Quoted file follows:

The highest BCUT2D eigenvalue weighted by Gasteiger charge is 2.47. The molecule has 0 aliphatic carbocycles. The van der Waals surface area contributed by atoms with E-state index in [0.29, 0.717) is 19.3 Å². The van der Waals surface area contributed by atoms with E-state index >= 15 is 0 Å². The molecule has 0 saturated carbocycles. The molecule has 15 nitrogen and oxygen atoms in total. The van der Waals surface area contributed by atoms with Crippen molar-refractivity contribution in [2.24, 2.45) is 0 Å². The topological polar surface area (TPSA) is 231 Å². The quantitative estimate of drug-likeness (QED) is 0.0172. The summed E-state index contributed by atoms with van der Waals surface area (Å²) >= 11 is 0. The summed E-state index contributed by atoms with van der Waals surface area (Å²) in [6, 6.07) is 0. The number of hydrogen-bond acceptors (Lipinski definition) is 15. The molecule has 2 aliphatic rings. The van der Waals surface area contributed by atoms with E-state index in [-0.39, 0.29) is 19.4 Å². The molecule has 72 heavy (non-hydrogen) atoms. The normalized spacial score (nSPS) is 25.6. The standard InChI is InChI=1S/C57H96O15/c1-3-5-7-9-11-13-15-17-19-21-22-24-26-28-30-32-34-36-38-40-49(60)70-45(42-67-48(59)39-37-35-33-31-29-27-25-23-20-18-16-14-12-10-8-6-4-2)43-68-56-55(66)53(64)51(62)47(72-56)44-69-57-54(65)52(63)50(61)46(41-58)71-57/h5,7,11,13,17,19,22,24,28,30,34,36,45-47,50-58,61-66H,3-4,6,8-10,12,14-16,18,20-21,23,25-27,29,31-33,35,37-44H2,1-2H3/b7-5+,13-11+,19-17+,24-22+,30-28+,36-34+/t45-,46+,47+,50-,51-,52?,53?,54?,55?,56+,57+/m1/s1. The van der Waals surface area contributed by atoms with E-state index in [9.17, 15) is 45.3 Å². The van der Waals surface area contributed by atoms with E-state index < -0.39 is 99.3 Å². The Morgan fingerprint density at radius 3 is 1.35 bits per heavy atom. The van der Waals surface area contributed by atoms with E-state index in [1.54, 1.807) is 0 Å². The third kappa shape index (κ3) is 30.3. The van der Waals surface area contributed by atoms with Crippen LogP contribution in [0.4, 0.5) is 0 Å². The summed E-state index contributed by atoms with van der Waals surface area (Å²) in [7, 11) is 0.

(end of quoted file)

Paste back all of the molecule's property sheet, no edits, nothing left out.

The highest BCUT2D eigenvalue weighted by Gasteiger charge is 2.47. The molecule has 0 aliphatic carbocycles. The van der Waals surface area contributed by atoms with E-state index in [0.29, 0.717) is 19.3 Å². The van der Waals surface area contributed by atoms with E-state index >= 15 is 0 Å². The molecule has 0 saturated carbocycles. The molecule has 15 nitrogen and oxygen atoms in total. The van der Waals surface area contributed by atoms with Crippen molar-refractivity contribution in [2.24, 2.45) is 0 Å². The topological polar surface area (TPSA) is 231 Å². The quantitative estimate of drug-likeness (QED) is 0.0172. The summed E-state index contributed by atoms with van der Waals surface area (Å²) >= 11 is 0. The summed E-state index contributed by atoms with van der Waals surface area (Å²) in [6, 6.07) is 0. The number of hydrogen-bond acceptors (Lipinski definition) is 15. The molecule has 2 aliphatic rings. The van der Waals surface area contributed by atoms with E-state index in [-0.39, 0.29) is 19.4 Å². The molecule has 72 heavy (non-hydrogen) atoms. The normalized spacial score (nSPS) is 25.6. The standard InChI is InChI=1S/C57H96O15/c1-3-5-7-9-11-13-15-17-19-21-22-24-26-28-30-32-34-36-38-40-49(60)70-45(42-67-48(59)39-37-35-33-31-29-27-25-23-20-18-16-14-12-10-8-6-4-2)43-68-56-55(66)53(64)51(62)47(72-56)44-69-57-54(65)52(63)50(61)46(41-58)71-57/h5,7,11,13,17,19,22,24,28,30,34,36,45-47,50-58,61-66H,3-4,6,8-10,12,14-16,18,20-21,23,25-27,29,31-33,35,37-44H2,1-2H3/b7-5+,13-11+,19-17+,24-22+,30-28+,36-34+/t45-,46+,47+,50-,51-,52?,53?,54?,55?,56+,57+/m1/s1. The van der Waals surface area contributed by atoms with E-state index in [9.17, 15) is 45.3 Å². The van der Waals surface area contributed by atoms with E-state index < -0.39 is 99.3 Å². The Morgan fingerprint density at radius 3 is 1.35 bits per heavy atom. The van der Waals surface area contributed by atoms with E-state index in [1.54, 1.807) is 0 Å². The third kappa shape index (κ3) is 30.3. The van der Waals surface area contributed by atoms with Crippen LogP contribution in [0.4, 0.5) is 0 Å². The summed E-state index contributed by atoms with van der Waals surface area (Å²) in [7, 11) is 0.